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New "Reads" Which May Reveal Community Solutions

Posted by Thomas Edwards on February 23, 2019 4:30 PM EST
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Two books that I've recently begun to read may provide some insights and clues to potential regional-community solutions on vexing.....

...problems.  The community challenges that hold many communities back from providing better prosperity, health and civic engagement continue to defy solutions that are brought by governmental programs, or private enterprise alone.  

We have collectively written blogs in the past that discussed innovation ideas and the studies done by Stanford University on the socio-economic results from effectively planned and executed collective impact.  As a student of applied innovation in management and across communities, I remain optimistic of the benefits that can be brought about by collective impact-especially as a tool for advancing improvements in redistribution of scarce resources, building more connected and engaged communities, improving population health, reducing the adverse consequences of substance abuse and in creating economic development and prosperity.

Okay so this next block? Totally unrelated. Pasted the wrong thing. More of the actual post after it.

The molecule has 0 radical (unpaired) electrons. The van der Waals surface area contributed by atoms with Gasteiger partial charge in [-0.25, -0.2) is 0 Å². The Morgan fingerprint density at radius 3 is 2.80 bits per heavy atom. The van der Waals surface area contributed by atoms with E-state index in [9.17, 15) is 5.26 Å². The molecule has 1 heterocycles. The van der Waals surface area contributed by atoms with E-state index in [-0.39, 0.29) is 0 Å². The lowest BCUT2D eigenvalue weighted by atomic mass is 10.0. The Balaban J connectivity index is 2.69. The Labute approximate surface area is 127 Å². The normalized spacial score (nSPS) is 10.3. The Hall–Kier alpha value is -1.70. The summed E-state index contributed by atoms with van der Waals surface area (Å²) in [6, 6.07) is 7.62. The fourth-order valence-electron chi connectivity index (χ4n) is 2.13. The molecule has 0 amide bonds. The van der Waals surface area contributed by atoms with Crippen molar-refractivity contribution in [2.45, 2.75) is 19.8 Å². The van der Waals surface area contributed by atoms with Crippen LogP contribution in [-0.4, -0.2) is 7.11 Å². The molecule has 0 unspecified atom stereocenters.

Recently, I was referred to two very good books which approach cutting edge solutions that can be offered on a community-wide basis.  The first book is written by an expert in the substance abuse recovery field named Debra Jay.  It is called "It Takes A Family".  Its reviews are excellent and it promises a model of applying the evidence-based solutions of the licensed professionals' substance use recovery testing and monitoring industry with the use of a family-centric team approach founded on the principles of AA and NA group meetings.  More to come later on this book when I finish reading it.

The other book that I bought just this past week, is from one of our favorite authors and researchers in the field of innovation, Dr. Clayton Christensen.  It proposes ways to apply the theories of disruptive innovation and market-creating innovation to the issues facing many poverty-bound countries.  My hope is that the principles in this book will shed light on ways to apply innovation to create economic prosperity and better lives at the local and regional community basis, not just at the larger scale macro view of countries.

I must admit that simultaneously reading two separate books in hopes that they will each and together stimulate some new thinking around the issues we often explore on this blog posting hub/profile is a bit daunting.  Fingers crossed that it can be done.

I'll keep you "posted"...

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